Wheat futures inch higher, soybeans gain ground - CBOT

Ample supply likely to keep prices down
calendar icon 6 December 2022
clock icon 2 minute read

Chicago wheat futures inched higher on Tuesday, rising for the first time in four sessions as strong US weekly exports supported the market, reported Reuters.

Soybeans gained ground on expectations of a recovery in demand with China gradually easing COVID-19 restrictions, corn prices rose.

The most-active wheat contract on the Chicago Board of Trade (CBOT) added 0.4% to $7.42 a bushel, as of 01:45 GMT. Soybeans gained 0.6% at $14.45-3/4 a bushel and corn rose 0.2% to $6.41-3/4 a bushel.

During the week ended Dec. 1, US exporters prepared 334,653 tonnes of wheat for export, beating expectations in a Reuters poll of analysts, according to the US Department of Agriculture (USDA).

However, ample supplies are likely to keep a lid on prices.

Russian wheat export prices fell slightly last week amid a record harvest in Russia and active supplies from the Black Sea.

Australia is expected to produce a bumper year of crops including record wheat production in the current financial year, the government said on Tuesday, despite the impact of widespread flooding in the the country's eastern region.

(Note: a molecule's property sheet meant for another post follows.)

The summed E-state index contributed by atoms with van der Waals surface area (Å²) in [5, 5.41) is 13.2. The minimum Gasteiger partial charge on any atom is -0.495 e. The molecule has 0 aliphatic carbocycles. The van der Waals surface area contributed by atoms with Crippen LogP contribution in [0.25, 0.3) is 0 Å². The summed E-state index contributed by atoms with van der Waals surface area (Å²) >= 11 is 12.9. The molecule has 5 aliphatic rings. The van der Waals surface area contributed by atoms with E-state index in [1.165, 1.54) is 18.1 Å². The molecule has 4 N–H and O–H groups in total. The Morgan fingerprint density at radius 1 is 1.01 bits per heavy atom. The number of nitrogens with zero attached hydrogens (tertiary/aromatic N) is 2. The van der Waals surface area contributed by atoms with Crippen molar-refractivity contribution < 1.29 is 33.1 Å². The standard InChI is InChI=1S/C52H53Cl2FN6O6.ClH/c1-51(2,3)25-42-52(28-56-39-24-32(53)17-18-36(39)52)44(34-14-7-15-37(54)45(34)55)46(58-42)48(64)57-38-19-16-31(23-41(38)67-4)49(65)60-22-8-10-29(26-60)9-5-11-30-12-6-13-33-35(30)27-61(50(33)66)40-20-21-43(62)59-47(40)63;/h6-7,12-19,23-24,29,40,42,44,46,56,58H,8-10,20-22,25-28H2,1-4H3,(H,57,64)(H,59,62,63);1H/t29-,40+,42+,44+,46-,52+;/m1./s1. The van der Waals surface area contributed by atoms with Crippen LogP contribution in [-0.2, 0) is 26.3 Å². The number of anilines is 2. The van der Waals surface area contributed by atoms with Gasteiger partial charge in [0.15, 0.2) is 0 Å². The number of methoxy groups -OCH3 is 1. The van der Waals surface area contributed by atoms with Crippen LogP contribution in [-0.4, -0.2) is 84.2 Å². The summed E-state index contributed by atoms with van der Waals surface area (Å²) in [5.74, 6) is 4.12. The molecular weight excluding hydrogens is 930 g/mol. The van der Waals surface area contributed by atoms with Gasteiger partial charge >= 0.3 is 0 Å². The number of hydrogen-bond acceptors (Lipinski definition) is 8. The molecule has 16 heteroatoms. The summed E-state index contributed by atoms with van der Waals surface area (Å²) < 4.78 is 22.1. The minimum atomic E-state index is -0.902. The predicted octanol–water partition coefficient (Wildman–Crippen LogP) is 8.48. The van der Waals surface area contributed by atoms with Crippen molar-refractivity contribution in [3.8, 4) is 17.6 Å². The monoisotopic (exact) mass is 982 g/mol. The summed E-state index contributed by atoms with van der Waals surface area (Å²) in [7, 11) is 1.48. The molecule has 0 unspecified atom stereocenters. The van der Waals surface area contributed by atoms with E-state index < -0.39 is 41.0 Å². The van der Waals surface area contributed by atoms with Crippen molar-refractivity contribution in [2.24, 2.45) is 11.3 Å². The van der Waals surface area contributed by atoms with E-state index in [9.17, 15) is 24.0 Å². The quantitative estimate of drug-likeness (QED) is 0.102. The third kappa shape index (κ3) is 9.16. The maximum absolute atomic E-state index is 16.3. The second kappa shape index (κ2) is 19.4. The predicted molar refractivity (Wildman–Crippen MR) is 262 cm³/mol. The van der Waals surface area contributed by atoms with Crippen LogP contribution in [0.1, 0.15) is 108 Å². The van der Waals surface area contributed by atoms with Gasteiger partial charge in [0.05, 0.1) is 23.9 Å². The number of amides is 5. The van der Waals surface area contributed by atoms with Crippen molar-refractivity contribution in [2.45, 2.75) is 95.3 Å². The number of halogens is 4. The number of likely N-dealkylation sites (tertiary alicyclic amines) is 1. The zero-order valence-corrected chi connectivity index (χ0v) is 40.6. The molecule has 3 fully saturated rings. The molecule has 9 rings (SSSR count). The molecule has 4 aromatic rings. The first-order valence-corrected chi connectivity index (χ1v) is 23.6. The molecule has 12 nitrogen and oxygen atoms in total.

Total winter crop production across the country is forecast to total 62 million tonnes, the second highest on record, according to a report from the federal Australian Bureau of Agricultural and Resource Economics (ABARES).

Further easing of COVID-19 quarantine rules in some Chinese cities could increase demand for US commodities, including soybeans.

US exporters sold 130,000 tonnes of soybeans for delivery to China.

Corn export inspections of 524,313 tonnes and soybean inspections of 1.72 million tonnes were within trade expectations.

Commodity funds were net buyers of CBOT soymeal and soybean futures contracts on Monday and net sellers of soyoil, wheat and corn wheat futures, traders said. 


Global stocks and Treasury prices fell on Monday as new evidence of a strong US economy raised fears that interest rates will stay higher for longer, eclipsing China's easing of pandemic restrictions.

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